Uncertainty litters the rest of the 360's lineup as after this we really don't know when anything is coming. Gears of War? A must-have action game coming out sometime in the spring. The Elder Scrolls IV: Oblivion? A must-have RPG coming out sometime in the spring. Saint's Row? A must-have Grand Theft Auto-clone coming out sometime in the summer. Halo 3? If I knew when Halo 3 was coming out and told anyone, mafia goons would kill me in my sleep. The fact is buying the big titles in the Xbox 360 launch will keep your collection up to date for a good long while. But...

(Xbox) One is the loneliest number
There's also the question of backwards compatibility. The PS2 had it and was one of the system's "three component" selling points (playing DVDs and future PS2 games were the others). With Microsoft's decision to go with ATI for the 360's innards, backwards compatibility has always been a sore spot for X-fans. And in this next generation backwards compatibility will be much more important because the 360 is not a quantum leap graphically from it predecessor. Halo 3 will look better than Halo 2, but not the way Mario Sunshine looks better than Mario 64.

With the switch in graphics makers, one hundred percent compatibility was never an option. The Xbox 360 will require "emulation profiles" to be downloaded for every Xbox title you want to play on your 360. And that downloading requires owning a hard drive with your Xbox. This scheme means that even if you want to play your old Xbox games on your 360 you might not be able to if you own a Core System or if you don't have broadband internet access. On top of that, every title will not be supported with an emulation profile to download. We've seen the list of confirmed backwards compatible titles and it isn't pretty. A lot of big name releases (including most of this fall's biggest Xbox titles) are missing. Many of Microsoft's own games are also absent from the list.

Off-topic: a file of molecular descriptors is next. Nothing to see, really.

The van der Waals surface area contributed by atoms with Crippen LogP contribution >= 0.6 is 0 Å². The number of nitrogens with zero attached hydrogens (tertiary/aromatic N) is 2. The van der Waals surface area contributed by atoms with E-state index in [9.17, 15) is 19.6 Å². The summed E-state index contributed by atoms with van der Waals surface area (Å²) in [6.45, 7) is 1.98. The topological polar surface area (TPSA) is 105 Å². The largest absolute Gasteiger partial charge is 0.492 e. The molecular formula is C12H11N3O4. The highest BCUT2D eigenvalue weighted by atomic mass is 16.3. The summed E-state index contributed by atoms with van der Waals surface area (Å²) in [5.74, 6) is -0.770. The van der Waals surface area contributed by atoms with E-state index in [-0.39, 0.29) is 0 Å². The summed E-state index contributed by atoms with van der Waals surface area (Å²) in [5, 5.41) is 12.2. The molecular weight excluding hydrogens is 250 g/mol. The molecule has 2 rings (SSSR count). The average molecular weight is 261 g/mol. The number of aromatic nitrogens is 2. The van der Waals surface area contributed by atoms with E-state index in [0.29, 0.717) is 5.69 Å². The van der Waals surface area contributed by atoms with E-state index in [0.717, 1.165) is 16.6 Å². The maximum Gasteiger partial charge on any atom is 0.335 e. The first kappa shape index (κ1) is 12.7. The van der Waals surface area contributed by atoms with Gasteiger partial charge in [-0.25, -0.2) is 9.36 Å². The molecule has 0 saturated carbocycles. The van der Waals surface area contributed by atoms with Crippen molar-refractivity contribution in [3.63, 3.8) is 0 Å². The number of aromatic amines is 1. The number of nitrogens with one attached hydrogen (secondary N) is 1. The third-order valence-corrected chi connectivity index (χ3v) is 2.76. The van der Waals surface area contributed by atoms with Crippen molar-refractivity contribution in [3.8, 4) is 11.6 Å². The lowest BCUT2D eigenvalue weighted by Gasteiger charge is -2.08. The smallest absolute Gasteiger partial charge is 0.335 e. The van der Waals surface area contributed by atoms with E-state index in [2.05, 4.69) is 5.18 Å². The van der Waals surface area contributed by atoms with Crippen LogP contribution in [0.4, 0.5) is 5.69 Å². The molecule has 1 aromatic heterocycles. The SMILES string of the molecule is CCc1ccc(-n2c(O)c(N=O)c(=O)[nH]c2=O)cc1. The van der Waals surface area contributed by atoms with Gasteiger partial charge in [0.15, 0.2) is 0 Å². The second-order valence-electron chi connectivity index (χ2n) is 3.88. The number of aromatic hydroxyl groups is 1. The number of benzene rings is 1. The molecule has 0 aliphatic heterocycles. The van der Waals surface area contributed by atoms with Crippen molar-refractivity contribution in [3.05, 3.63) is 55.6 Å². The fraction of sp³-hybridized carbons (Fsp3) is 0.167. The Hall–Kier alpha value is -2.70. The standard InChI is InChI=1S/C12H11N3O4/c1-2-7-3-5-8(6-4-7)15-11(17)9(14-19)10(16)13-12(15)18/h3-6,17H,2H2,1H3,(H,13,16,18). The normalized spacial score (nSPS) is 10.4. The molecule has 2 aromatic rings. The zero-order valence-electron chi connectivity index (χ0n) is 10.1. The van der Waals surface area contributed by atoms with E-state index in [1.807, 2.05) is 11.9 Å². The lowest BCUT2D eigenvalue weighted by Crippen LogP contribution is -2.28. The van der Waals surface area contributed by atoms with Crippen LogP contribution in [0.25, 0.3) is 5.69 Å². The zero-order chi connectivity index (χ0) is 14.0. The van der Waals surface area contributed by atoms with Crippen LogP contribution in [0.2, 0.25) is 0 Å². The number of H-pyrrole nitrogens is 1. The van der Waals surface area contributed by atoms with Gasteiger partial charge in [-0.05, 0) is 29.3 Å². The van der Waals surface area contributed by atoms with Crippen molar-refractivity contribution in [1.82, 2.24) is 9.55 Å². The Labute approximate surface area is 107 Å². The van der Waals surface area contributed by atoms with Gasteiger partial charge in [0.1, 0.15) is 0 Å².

What about next year? Well the Xbox will have a surprisingly full lineup in 2006, just no support from Microsoft. They have said they expect third party titles to continue to appear on the console through 2007. These include major titles from EA, Ubisoft, Activision, Midway, THQ, Rockstar and VU Games. So if you're mildly interested in playing Hitman: Blood Money, NFL Head Coach, Bully, The Godfather, Spy Hunter 3 and Splinter Cell 4 or if you think your patrons will be, there's still a lot of life left in ye olde Xbox.

To add or not to add? That is the question
With a handful of great titles ready for launch and a ton more in the pipeline, the Xbox 360 will not be an also-ran in this generation of video games. It'll be a contender in the library ring too, but I would say that right now its just not there yet. Wait a year for more systems to be sold, more games to be released, and prices to drop on both. I'd say it'll be ready right around fall 2006, when we'll be having this conversation all over again about the PlayStation 3 and Nintendo Revolution.